Dir: Uwe Boll
Star: Brendan Fletcher, Lochlyn Munro, Mike Dopud
With good justification, the original Rampage was likely Boll’s best-received film, mustering a 6.4 rating in the IMDb – through the end of 2013, Attack on Darfur was his only other ranked better than 4.8. Given its spree killer anti-hero Bill Williamson (Fletcher) escaped capture at the end, leaving a friend as scapegoat for his one-man death march, a sequel was almost inevitable. Have to say though, on first seeing the title, I presume this was set in Washington, Williamson having moved on from the original to go after politicians in the halls of power. I then realized – somewhat to my disappointment – that would be “CapitOl Punishment”.
Instead, this is actually set in Las Vegas – though whoever designed the box-art didn’t grasp the difference either, unless there’s a new “Capitol Hill”-themed hotel in Sin City that I missed [Not a bad idea, actually. Though they’d probably have to bus in more whores to stock the Vegas version] Williamson surfaces after some years underground, with only a viral video message proving he’s still alive, but now intent on bringing his message to as large an audience as possible. Tooling up with body armour and weapons, in the same way as before, he takes over a local news-station, and barricades himself in the basement along with local anchor Chip Parker (Munro). He sends out a DVD with his opening “manifesto” on it, and demands Chip brings back a camera crew to broadcast a live interview with Bill.
This is a more difficult and troublesome film than Assault on Wall Street, with the motive for the lead less obvious or sympathetic. Bill comes over more as a smug know-it-all, yelling “WAKE UP, SHEEPLE!” like a certain, irritating brand of conspiracy theorist, and this does weaken the film. Though Fletcher’s portrayal is charismatic, and reasonably coherent, which puts him some way above, say, Anders Behring Breivik [I tried to slog through his “manifesto”, and it’s virtually unreadable] In some ways, this is also a braver movie, because Boll is not picking the low-hanging fruit of making Wall Street and bankers the bad guys. Here, it’s society in general which is the target – and regardless of how much we agree or not with Bill, all viewers are a part of that. If you’re not part of the solution, you’re part of the problem, according to the movie – that’s made clear by the scene where Bill sets up a folding chair in an alley and shoots whoever happens to walk past. Old or young, rich or poor: you come into the crosshairs, and you get taken out.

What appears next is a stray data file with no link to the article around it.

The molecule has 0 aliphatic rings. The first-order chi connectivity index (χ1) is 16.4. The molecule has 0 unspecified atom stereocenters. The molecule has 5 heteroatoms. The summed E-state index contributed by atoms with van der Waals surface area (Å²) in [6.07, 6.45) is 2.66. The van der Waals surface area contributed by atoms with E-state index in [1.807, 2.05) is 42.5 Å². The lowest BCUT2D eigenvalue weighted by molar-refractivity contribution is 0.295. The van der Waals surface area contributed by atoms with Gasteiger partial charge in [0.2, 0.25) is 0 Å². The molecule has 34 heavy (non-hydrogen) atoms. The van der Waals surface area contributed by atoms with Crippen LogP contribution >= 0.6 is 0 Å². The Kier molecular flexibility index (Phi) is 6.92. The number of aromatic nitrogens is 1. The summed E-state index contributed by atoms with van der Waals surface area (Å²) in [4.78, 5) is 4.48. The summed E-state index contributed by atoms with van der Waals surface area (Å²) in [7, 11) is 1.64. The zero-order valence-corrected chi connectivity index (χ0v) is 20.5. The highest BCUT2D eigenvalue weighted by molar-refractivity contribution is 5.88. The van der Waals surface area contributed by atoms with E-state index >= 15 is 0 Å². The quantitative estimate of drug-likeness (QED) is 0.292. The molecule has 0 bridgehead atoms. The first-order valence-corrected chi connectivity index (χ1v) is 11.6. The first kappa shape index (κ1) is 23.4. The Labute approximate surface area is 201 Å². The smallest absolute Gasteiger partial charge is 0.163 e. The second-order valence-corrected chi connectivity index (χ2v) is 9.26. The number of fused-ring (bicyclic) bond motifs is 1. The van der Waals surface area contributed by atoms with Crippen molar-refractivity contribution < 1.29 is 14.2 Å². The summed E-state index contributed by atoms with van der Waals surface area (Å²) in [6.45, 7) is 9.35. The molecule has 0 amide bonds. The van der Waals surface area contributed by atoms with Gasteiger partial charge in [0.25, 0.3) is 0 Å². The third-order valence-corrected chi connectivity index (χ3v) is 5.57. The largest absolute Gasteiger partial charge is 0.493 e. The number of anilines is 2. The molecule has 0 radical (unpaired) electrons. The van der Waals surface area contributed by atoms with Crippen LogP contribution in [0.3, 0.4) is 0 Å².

Boll himself shows up as the head of the TV station, who drools over the ratings for his unscheduled programming, and cackles maniacally, rubbing his hands as the syndication fees roll in. That’s clearly satirical, and I’m not certain how well it sits with the deadly-serious tone taken by the rest of the film: maybe Boll might have been better off not playing the role himself, it does seems a little distracting and egocentric. Overall, it isn’t quite as powerful as the original, which had a small-town setting that was more chilling, though this countered by some of the perfectly valid points being made by the mass murderer – the statistics quoted, e.g. about prison population, are largely accurate. It’s certainly unsettling to hear someone who has no qualms about killing anyone who crosses his path, making a reasonable argument in favor of gun control.